Virtualization Technology News and Information
@NuoDB 2015 Prediction: Suddenly It's Cool To Scale SQL


Virtualization and Cloud executives share their predictions for 2015.  Read them in this series exclusive.

Contributed article by Dr. Michael Waclawiczek, Vice President, Operations, NuoDB, Inc.

2015: Suddenly It's Cool To Scale SQL

So it's nearly 2015 and almost all aspects of the application and infrastructure stack can be virtualized and scaled to achieve higher throughput and high availability requirements.  This is also true for the database layer as long as all data can be stored and managed by a single server or virtual machine.  If you are using a traditional relational database as part of the stack, scaling up on a single machine is pretty much the rule unless you are willing to break your database into shards or replicate data across multiple machines. 

The relational DBMS vendors have spent years perfecting workarounds to overcome these inherent limitations in the original architecture of their products.  These systems where designed for the client/server systems back in the 1980s, not for modern datacenters or the cloud both of which embrace a scale-out rather than a scale-up application deployment model.

Using these workarounds to deploy multiple client/server databases as a single, logical, distributed scale-out system work and are proven in production. These systems have been carefully designed and often deployed at enormous expense. They work as long as they don't hit the next wall from a growing user base, database growth, or other scaling challenges.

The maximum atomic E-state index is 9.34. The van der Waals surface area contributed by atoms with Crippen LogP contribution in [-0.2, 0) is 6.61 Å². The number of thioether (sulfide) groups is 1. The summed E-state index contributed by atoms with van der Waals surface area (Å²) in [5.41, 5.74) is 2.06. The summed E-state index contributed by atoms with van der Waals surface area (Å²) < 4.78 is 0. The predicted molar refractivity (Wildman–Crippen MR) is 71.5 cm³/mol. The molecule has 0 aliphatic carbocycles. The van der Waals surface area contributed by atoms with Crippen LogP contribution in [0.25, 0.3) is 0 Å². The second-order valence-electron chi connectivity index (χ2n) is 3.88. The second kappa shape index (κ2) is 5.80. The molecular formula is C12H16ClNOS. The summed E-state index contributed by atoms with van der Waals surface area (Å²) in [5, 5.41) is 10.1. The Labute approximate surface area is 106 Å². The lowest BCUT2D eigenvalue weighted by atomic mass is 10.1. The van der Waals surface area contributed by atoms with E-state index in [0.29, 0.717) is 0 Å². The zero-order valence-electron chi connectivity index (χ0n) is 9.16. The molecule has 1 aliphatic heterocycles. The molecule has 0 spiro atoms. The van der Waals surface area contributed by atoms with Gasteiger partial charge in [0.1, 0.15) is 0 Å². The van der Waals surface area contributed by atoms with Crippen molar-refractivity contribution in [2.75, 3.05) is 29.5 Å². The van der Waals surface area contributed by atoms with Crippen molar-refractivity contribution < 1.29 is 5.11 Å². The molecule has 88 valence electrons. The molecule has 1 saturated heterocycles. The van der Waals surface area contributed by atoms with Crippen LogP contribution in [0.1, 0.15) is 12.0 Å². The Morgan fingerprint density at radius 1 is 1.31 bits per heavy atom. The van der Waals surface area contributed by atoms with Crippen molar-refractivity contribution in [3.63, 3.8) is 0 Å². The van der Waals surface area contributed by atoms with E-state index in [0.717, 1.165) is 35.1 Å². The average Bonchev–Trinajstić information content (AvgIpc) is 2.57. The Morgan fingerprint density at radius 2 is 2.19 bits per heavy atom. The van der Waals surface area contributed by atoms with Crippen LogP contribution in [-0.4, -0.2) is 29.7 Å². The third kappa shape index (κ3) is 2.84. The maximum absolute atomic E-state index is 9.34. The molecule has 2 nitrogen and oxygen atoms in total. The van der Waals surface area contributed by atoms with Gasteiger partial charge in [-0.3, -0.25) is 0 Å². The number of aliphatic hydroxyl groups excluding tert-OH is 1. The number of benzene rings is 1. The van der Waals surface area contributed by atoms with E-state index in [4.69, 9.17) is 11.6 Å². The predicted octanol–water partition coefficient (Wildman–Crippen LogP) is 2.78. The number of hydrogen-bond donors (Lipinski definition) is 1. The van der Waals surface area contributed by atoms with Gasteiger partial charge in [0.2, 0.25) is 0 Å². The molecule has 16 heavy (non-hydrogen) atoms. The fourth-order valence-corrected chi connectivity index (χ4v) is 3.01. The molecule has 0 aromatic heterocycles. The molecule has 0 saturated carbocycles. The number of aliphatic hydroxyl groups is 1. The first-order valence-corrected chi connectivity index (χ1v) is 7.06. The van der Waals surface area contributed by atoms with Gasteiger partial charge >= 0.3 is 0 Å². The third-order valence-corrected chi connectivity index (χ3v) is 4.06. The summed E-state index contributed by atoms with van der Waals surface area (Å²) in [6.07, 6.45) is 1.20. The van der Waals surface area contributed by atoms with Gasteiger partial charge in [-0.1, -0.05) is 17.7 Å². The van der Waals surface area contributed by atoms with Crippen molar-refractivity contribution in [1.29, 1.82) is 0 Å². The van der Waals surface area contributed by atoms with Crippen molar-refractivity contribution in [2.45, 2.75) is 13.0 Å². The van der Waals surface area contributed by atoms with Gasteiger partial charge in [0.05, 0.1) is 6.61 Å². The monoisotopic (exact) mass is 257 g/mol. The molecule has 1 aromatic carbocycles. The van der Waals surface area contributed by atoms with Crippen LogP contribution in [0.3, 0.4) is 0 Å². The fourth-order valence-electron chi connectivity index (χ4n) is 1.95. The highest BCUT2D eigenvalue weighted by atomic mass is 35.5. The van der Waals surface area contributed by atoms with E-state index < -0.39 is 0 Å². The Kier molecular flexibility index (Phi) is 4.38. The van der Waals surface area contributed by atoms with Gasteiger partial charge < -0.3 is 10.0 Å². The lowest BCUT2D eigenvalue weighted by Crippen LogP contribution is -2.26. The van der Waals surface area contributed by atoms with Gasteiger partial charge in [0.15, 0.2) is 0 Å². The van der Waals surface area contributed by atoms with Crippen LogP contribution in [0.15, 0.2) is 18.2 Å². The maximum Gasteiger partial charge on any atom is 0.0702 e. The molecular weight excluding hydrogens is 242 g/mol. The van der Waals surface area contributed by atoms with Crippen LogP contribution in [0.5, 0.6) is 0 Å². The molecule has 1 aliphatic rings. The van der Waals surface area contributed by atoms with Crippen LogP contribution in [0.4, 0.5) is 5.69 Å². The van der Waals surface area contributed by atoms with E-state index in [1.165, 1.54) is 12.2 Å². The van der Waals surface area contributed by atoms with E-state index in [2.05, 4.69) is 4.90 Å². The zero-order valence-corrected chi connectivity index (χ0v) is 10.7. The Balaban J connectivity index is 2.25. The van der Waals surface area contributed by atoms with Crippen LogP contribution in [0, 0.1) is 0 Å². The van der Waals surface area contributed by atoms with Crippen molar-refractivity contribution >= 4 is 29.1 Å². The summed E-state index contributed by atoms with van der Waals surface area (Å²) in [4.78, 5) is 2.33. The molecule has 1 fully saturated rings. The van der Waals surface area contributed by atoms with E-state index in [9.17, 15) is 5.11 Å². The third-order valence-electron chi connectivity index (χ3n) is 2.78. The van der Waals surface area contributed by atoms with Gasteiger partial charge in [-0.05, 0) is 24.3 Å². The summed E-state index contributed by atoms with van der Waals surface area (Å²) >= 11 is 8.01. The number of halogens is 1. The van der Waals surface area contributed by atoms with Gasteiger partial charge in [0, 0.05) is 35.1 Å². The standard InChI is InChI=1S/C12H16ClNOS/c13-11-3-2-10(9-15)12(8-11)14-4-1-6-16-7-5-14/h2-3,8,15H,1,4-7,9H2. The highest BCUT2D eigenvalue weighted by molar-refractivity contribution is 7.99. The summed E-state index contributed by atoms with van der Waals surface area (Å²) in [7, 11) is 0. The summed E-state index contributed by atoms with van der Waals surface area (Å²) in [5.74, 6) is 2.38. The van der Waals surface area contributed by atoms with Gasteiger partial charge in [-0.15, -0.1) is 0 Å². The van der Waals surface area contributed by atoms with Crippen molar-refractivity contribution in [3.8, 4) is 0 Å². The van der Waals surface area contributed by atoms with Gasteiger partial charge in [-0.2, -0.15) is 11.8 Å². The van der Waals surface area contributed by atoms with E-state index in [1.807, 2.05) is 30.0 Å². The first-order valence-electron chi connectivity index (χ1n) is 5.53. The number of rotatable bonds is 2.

New approaches to turning SQL databases into truly distributed systems are fundamentally different from the original relational database designs. They look like relational databases from the outside in but from the inside out they are innovative, new architectures that resemble some of the approaches taken by in-memory databases and NoSQL.

2015 is the year that NewSQL database systems are crossing the chasm and will begin supporting true enterprise-scale applications previously based on the big name RDBMS systems. 

2015 will also mark the start of a major shift in how companies and application vendors evaluate migrating business-critical on-premise applications to cloud-based architectures.  The fear that cloud-based deployments of relational database applications won't scale will end.  Other fear factors like data security are perennial and won't cease despite the ability of the new-age distributed databases to provide the same levels of security and encryption mechanisms found in mainstream RDBMS systems today.

NoSQL systems have paved the way for getting distributed systems into the mainstream.  However NoSQL necessitates trade offs between transactional consistency and scalability.  These trade offs are acceptable for various operational and analytical applications that don't require the ACID compliance offered by RDBMS. 

NewSQL systems will pave the way for scale-out performance with SQL. Watch out for big news in this space in 2015.


About the Author 

Dr. Michael Waclawiczek is a highly respected marketing and product management executive in the enterprise software industry with over 29 years' experience. He has launched more than 20 major software products generating over $1B in total revenue. Michael has held several executive and senior management positions at private and public companies including Expressor Software, StreamBase Systems, Kalido, IONA Technologies, Object Design, ICAD, and Unigraphics. Prior to his corporate experience, Michael was Assistant Professor at the Technical University of Vienna, Austria, where he also received his Master's and Doctorate degrees in Mechanical Engineering.

Published Friday, October 31, 2014 6:33 AM by David Marshall
@VMblog - (Author's Link) - February 10, 2015 7:00 AM

Once again, how great is it to be a part of the virtualization and cloud industries? 2014 was another banner year, and we witnessed a number of fantastic technologies take shape and skyrocket. And I, along with many industry experts and executives, media

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